Bön Buddhism at SRRC is categorized to be Vajrayana Buddhism. Many religious views are similar to those of traditional Tibetan Buddhism. Among the nine ways to achieve enlightenment Bön shares with Tibetan Buddhism, Bön venerates sutra, tantra, and Dzogchen, naming these three the “Upper Three Ways”. While sutra is the slow path, tantra helps a person to achieve enlightenment in only a few lifetimes. Dzogchen surpasses both sutra and tantra, and is able to help one achieve enlightenment in as short as one lifetime. To naturally recognize oneself as equal to the enlightened beings, and to dedicate one’s effort toward meditations are extremely important, for one goes into practice full-hearted to gain merit, and then reflects the merit upon all sentient beings. One of the members at the community Dr. Stella Richards describes Bön Buddhism to be considerably more embodied in the human experience. Feelings, habits, longings, and the body itself are embraced with enormous compassion and understanding—and are not simply things to be transcended. The intimate connection with the surroundings is what the members ultimately strive for.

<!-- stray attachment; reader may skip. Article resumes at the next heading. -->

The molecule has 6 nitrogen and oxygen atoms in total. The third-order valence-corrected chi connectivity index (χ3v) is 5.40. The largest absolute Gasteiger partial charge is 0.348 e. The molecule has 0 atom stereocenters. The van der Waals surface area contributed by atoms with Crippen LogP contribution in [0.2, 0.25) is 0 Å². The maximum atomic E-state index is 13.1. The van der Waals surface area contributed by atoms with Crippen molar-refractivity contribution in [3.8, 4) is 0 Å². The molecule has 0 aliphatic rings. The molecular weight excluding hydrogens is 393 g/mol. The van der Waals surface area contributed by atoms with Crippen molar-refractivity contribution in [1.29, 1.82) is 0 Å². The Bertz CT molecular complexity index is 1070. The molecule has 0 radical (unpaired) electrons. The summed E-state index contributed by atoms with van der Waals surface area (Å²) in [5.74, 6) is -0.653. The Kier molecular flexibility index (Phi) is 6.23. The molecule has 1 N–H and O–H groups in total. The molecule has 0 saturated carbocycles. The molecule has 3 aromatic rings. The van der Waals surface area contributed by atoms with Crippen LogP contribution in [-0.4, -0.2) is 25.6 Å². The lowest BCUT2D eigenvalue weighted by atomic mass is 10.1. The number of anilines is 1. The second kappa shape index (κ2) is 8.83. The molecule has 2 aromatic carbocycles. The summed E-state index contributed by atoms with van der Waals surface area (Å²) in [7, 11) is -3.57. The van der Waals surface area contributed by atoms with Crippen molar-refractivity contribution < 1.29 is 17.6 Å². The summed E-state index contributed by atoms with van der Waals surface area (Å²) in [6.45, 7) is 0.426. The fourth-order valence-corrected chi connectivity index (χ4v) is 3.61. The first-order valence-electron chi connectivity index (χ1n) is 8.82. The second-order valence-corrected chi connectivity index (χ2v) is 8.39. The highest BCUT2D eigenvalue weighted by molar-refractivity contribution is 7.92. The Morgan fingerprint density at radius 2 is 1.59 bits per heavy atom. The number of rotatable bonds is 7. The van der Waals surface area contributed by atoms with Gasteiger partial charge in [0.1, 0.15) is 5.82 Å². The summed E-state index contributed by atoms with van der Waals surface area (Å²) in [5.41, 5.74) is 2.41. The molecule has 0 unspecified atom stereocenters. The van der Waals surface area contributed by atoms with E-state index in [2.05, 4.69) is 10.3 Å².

When asked about favoring Bön over other kinds of Buddhism, Dylan, one of the people who worked at SRRC said: “A lot of things taught here are true because they are actually true. They show how the world actually works in an objective sense. Studying Dzogchen doesn’t offer which physical plane on which these theories can be tested, but it makes you feel like it’s true.”


Connections with Other Communities

Although how SRRC is connected with institutes of other Buddhist traditions is unknown, interestingly, some members at SRRC also frequent Buddhist communities that are not of Bön tradition.


Future Expansion Plan of SRRC

SRRC plans to construct a large indoor yoga area for members to use during severe weather. Before, most of the yogas were done outside.

It was mentioned previously that the founder Geshe Tenzin Wangyal Rinpoche frequently uses the Internet as a means of teaching. SRRC, adapting to this new way of spreading Bön Buddhism via the Internet, plans to build a new multimedia room for online teachings and live broadcasting.




  1. “Union of Dzogchen and Bodhichitta”. Rinpoche, Anyen. Snow Lion Publication. Print. 2006, pg.12-13.
  2. “Shipman-based Tibetan Buddhism center plans building for meditation”. Smith, Rachael. Web. Sep 17, 2015.
  3. Ligminchi International official website.